Little Tokyo Los Angeles – Things to Do

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Little Tokyo Los Angeles Japanese neighborhood.

The Little Tokyo neighborhood, also known as the Little Tokyo Historic District, is an ethnically Japanese American district in downtown Los Angeles that is home to North America’s largest Japanese American population. It is the largest and most populous of the United States’ only three official Japanese villages, all of which are in California (the other two being San Francisco Japanese Village and San Jose Japanese Village). It was designated a National Historic Landmark District in 1995 after being established in the early twentieth century. At its peak, Little Tokyo housed approximately 30,000 Japanese Americans.

Little Tokyo remains a cultural hub for Los Angeles’ Japanese American community. It is primarily a commercial, industrial, cultural, religious, restaurant, and shopping district. Little Tokyo’s character is changing as a result of the recent downtown housing boom. The original Little Tokyo can be found in approximately five large city blocks.

It is bounded on the west by Los Angeles Street, on the east by Alameda Street, on the south by 3rd Street, and on the north by First Street, but it also includes a significant portion of the block north of First and west of Alameda, where the Japanese American National Museum, the Go For Broke monument, and a row of historic stores line the north side of First.

A bronze lettered timeline has been set in the cement in front of these stores, depicting the history of each store from the early twentieth century to the district’s renovation in the late 1980s. In general, Little Tokyo is bounded to the east by the Los Angeles River, to the west by Downtown Los Angeles, and to the north by Los Angeles City Hall and Parker Center.

Things to Do in Little Tokyo

The Japanese American National Museum and an extension of the Museum of Contemporary Art, formerly known as the Temporary Contemporary and now known as the Geffen Contemporary, are among the museums (named for film and music producer David Geffen).

Furthermore, the visual arts are represented by LAArtcore, a non-profit arts organization dedicated to raising awareness of the visual arts through 24 exhibitions and educational programming each year. A memorial to the eponymous astronaut, a Japanese-American from Hawaii who was a mission specialist on the Space Shuttle Challenger when it disintegrated during liftoff in 1986, can be found inside a kiosk on Astronaut Ellison Onizuka Street.

Little Tokyo also has an interesting collection of public art, including a memorial statue of Chiune Sugihara, Japan’s consul in Lithuania prior to WWII.

There are also two lovely public Japanese gardens in the area: the James Irvine Garden at the Japanese American Cultural and Community Center and a rooftop garden at the Kyoto Grand Hotel and Gardens, which is now the DoubleTree L.A. Downtown and part of the Hilton chain. The “Go For Broke” monument honors Japanese Americans who served in the United States Armed Forces during WWII.

The Nisei Week festival, held every August, is one of the highlights of Little Tokyo. It includes a grand parade, athletic events, Japanese art and cultural exhibits, a taiko drum festival, the Japanese Street Fair Festival, a car show, and other celebrations.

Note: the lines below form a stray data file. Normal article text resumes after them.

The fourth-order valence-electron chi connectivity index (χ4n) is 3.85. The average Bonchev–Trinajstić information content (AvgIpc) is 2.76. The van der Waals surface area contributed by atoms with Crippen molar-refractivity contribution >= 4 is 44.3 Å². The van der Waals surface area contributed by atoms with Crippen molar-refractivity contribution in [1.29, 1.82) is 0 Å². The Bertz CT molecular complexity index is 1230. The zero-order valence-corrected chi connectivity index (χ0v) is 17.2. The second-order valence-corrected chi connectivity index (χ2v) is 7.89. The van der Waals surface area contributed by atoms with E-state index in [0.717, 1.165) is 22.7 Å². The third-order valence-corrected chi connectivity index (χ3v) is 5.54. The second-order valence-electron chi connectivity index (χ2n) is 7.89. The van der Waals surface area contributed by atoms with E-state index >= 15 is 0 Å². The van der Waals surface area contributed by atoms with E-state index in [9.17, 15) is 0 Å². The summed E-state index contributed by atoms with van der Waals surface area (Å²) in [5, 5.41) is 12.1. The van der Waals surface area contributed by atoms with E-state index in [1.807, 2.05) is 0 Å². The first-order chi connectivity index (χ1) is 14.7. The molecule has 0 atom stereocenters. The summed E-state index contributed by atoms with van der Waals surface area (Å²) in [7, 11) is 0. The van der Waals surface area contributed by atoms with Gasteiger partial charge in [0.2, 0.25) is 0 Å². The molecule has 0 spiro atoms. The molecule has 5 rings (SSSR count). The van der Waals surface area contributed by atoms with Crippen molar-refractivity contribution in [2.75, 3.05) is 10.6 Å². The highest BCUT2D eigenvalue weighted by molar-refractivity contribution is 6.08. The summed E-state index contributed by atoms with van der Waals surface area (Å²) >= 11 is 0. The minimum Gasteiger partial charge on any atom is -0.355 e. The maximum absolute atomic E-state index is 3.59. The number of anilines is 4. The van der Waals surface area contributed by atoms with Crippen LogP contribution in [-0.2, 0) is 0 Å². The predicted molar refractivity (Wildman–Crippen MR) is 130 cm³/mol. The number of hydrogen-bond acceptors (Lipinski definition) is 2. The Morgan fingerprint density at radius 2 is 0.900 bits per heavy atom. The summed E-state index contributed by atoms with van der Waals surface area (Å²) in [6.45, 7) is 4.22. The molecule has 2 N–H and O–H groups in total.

Little Tokyo shops and restaurants

Unsurprisingly, there are numerous Japanese restaurants in the area that cater to a wide range of customers. Many of them specialize in one type of Japanese cuisine, such as donburi, Japanese noodles (soba, ramen, and udon), shabu-shabu (which means “swish-swish” in Japanese, referring to the movement of dipping meat and vegetables in a common bowl of boiling water), Japanese curry, sushi, or yakitori. There are also a number of yakiniku restaurants, where the meat is frequently cooked on a small grill built into the center of the table. The world-famous California Roll was invented in Little Tokyo by a chef named Ichiro Mashita at the Tokyo sushi restaurant Kaikan.

Two wagashi (Japanese candy) stores in Little Tokyo are among the oldest restaurants in Los Angeles. Fugetsu-do, founded in 1903, is the city’s oldest food establishment and the first to celebrate a centennial; its best-known offerings include mochi and manj, and it claims to be the inventor of the fortune cookie. Mikawaya was founded in 1910, but is best known for introducing mochi ice cream to the United States in 1994.

Several stores in Little Tokyo specialize in Japanese language videos and DVDs, while others specialize in Japanese electronics and video games. These are great places to go if you’re looking for Japanese video games that were either never translated into English or were never released in the United States. There are also a number of stores that sell manga and anime-related merchandise.

There are several restaurants, karaoke clubs, and a Bubble Tea cafe in the Weller Court shopping center. There are several stores specializing in luxury brand products, such as Coach handbags, for Japanese tourists. A large bookstore, Kinokuniya, which is part of a well-known Japanese chain, is also nearby. They have a large selection of Japanese language books, magazines, music CDs, manga, and anime, as well as English language books on Japanese topics and translated manga and anime.

Little Tokyo Plaza

The Japanese Village Plaza, located roughly in the center of Little Tokyo, is perhaps the neighborhood’s most distinguishing feature. There are several restaurants and tourist-oriented shops in the square. Japanese Town Square is bounded by First and Second Streets.

Article Post By Gerimar

Image: wikipedia

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